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Subaru Telescope discovers pink alien planet GJ 504b around Sun-like star

Washington, Aug 8 (): Using infrared data from the Subaru Telescope in Hawaii, an international team of astronomers imaged the giant planet around the bright star GJ 504. Glowing in dark magenta, the newly discovered exoplanet is dubbed as GJ 504b. It weighs about four times the mass of Jupiter and is the lowest-mass planet ever detected around a star like the sun using direct imaging techniques, researchers said.

Astronomers have discovered the magenta planet at a distance of about fifty-seven light-years from Earth. It orbits a bright young star GJ 504 not so different than our sun. The surface temperature of the planet is 460 degrees Fahrenheit.

GJ 504 is slightly hotter than the sun and faintly visible to the naked eye in the constellation Virgo. The star system is relatively young (at roughly 160 million years old) when compared to the Earth’s system (which is 4.5 billion years old).

Though it is said as the smallest exoplanet caught on camera around a sun-like star, the gas planet around GJ 504 is still huge — about four times the size of Jupiter. It lies nearly 44 Earth-sun distances from its central star, far beyond the system’s habitable zone.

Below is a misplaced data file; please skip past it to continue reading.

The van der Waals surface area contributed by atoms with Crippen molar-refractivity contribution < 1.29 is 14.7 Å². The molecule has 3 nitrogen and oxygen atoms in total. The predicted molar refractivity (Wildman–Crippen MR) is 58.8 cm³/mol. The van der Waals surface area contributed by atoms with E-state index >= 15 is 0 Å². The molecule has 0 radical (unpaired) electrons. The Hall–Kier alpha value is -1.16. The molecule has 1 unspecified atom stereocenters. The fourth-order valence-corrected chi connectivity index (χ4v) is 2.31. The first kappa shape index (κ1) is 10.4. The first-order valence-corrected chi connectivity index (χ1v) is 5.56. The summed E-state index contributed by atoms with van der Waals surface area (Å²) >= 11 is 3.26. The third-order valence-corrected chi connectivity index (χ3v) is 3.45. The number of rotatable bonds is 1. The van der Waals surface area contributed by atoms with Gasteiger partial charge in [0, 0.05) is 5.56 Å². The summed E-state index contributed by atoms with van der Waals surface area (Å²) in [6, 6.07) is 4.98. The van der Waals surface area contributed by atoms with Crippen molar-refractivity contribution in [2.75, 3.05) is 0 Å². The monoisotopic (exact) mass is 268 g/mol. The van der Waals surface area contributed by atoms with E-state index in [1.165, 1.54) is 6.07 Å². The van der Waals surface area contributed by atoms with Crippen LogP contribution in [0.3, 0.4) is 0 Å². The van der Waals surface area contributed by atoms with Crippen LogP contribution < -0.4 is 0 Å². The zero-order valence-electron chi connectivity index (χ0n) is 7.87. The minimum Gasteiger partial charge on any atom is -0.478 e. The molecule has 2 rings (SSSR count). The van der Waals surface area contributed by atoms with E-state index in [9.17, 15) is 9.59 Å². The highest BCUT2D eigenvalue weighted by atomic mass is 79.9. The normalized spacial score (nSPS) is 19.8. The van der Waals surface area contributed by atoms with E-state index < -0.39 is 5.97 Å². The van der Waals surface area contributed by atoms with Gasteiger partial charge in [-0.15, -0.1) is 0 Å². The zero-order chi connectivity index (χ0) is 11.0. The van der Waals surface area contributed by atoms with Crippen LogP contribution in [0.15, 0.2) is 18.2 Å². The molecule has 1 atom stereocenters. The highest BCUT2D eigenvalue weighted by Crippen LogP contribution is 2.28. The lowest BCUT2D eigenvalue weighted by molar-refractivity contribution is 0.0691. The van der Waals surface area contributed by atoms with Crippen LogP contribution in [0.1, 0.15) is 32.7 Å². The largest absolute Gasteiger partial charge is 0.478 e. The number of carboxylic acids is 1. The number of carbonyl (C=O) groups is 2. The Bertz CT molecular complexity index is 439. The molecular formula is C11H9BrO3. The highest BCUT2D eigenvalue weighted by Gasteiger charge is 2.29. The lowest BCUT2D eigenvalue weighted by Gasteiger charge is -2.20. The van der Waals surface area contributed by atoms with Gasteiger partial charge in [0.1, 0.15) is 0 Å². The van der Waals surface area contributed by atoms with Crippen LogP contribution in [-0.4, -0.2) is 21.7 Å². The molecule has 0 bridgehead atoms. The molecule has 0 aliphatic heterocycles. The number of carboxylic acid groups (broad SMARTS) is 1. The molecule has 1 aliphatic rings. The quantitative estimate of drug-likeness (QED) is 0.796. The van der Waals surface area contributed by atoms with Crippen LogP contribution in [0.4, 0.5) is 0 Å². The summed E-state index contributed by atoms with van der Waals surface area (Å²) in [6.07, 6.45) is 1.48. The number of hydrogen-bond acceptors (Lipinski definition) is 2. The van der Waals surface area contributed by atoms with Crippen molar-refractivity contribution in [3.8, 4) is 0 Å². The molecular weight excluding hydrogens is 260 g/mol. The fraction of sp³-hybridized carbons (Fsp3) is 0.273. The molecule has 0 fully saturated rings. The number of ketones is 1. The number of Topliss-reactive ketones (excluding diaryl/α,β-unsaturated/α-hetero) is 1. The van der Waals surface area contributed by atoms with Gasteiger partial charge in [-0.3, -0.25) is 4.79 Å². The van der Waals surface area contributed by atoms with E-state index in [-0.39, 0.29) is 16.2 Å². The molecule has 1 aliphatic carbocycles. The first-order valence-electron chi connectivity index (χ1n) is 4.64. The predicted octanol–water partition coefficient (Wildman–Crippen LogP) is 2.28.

This pink planet is especially interesting to scientists as it is the least massive planet that has ever been discovered around a star like our sun using direct imaging techniques and as it flies in the face of traditional planet formation theories.

The features of the exoplanet challenge the core-accretion model of planet formation, they study’s researchers say. It is believed that planets form in the gas and debris disk that surrounds a young star. Colliding asteroids and comets form the core, or seed, and as that seed becomes more massive, it gains enough gravity to pull gas from the disk toward it, forming a planet. This is called the core-accretion model.

But the orbit of the pink planet appears to take it nearly nine times wider than orbit of Jupiter around our sun, and at that great distance, the core-accretion model no longer works.

Markus Jasnons of Princeton University and a member of the team that found the planet, said this pink planet is one among the hardest planets to explain in a traditional planet framework. Its discovery implies that they needed to seriously consider alternative theories, or perhaps reassess some of the basic assumptions in the core-accretion theory.